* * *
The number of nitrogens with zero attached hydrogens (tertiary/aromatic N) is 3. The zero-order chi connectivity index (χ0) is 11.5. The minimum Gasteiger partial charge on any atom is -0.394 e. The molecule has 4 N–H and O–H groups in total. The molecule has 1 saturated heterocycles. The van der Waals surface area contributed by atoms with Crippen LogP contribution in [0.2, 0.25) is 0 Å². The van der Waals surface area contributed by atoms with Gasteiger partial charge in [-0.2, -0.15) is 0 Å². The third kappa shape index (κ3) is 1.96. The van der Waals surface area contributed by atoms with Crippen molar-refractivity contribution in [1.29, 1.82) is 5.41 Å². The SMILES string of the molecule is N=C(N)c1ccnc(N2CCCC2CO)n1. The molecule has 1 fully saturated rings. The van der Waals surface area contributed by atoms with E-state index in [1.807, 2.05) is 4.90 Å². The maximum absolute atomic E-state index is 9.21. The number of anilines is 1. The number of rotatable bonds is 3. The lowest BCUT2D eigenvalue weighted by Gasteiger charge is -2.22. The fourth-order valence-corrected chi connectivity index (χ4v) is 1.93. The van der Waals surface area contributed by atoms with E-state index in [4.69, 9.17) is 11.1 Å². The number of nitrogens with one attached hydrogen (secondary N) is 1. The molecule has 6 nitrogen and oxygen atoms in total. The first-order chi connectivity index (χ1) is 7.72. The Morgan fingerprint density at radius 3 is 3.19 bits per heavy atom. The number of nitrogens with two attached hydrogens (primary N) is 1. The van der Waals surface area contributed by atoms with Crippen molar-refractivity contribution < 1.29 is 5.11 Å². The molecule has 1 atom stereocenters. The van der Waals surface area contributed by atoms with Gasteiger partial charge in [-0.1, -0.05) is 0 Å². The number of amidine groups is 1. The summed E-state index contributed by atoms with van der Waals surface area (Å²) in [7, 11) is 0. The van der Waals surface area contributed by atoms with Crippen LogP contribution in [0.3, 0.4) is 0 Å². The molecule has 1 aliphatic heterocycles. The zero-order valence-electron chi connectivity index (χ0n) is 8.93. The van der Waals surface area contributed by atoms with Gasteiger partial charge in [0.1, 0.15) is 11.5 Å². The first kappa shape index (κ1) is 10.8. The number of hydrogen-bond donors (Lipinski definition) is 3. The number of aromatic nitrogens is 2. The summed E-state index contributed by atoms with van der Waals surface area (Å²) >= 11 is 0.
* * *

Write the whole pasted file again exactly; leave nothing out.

The number of nitrogens with zero attached hydrogens (tertiary/aromatic N) is 3. The zero-order chi connectivity index (χ0) is 11.5. The minimum Gasteiger partial charge on any atom is -0.394 e. The molecule has 4 N–H and O–H groups in total. The molecule has 1 saturated heterocycles. The van der Waals surface area contributed by atoms with Crippen LogP contribution in [0.2, 0.25) is 0 Å². The van der Waals surface area contributed by atoms with Gasteiger partial charge in [-0.2, -0.15) is 0 Å². The third kappa shape index (κ3) is 1.96. The van der Waals surface area contributed by atoms with Crippen molar-refractivity contribution in [1.29, 1.82) is 5.41 Å². The SMILES string of the molecule is N=C(N)c1ccnc(N2CCCC2CO)n1. The molecule has 1 fully saturated rings. The van der Waals surface area contributed by atoms with E-state index in [1.807, 2.05) is 4.90 Å². The maximum absolute atomic E-state index is 9.21. The number of anilines is 1. The number of rotatable bonds is 3. The lowest BCUT2D eigenvalue weighted by Gasteiger charge is -2.22. The fourth-order valence-corrected chi connectivity index (χ4v) is 1.93. The van der Waals surface area contributed by atoms with E-state index in [4.69, 9.17) is 11.1 Å². The number of nitrogens with one attached hydrogen (secondary N) is 1. The molecule has 6 nitrogen and oxygen atoms in total. The first-order chi connectivity index (χ1) is 7.72. The Morgan fingerprint density at radius 3 is 3.19 bits per heavy atom. The number of nitrogens with two attached hydrogens (primary N) is 1. The van der Waals surface area contributed by atoms with Crippen molar-refractivity contribution < 1.29 is 5.11 Å². The molecule has 1 atom stereocenters. The van der Waals surface area contributed by atoms with Gasteiger partial charge in [-0.1, -0.05) is 0 Å². The number of amidine groups is 1. The summed E-state index contributed by atoms with van der Waals surface area (Å²) in [7, 11) is 0. The van der Waals surface area contributed by atoms with Crippen LogP contribution in [0.3, 0.4) is 0 Å². The molecule has 1 aliphatic heterocycles. The zero-order valence-electron chi connectivity index (χ0n) is 8.93. The van der Waals surface area contributed by atoms with Gasteiger partial charge in [0.1, 0.15) is 11.5 Å². The first kappa shape index (κ1) is 10.8. The number of hydrogen-bond donors (Lipinski definition) is 3. The number of aromatic nitrogens is 2. The summed E-state index contributed by atoms with van der Waals surface area (Å²) >= 11 is 0.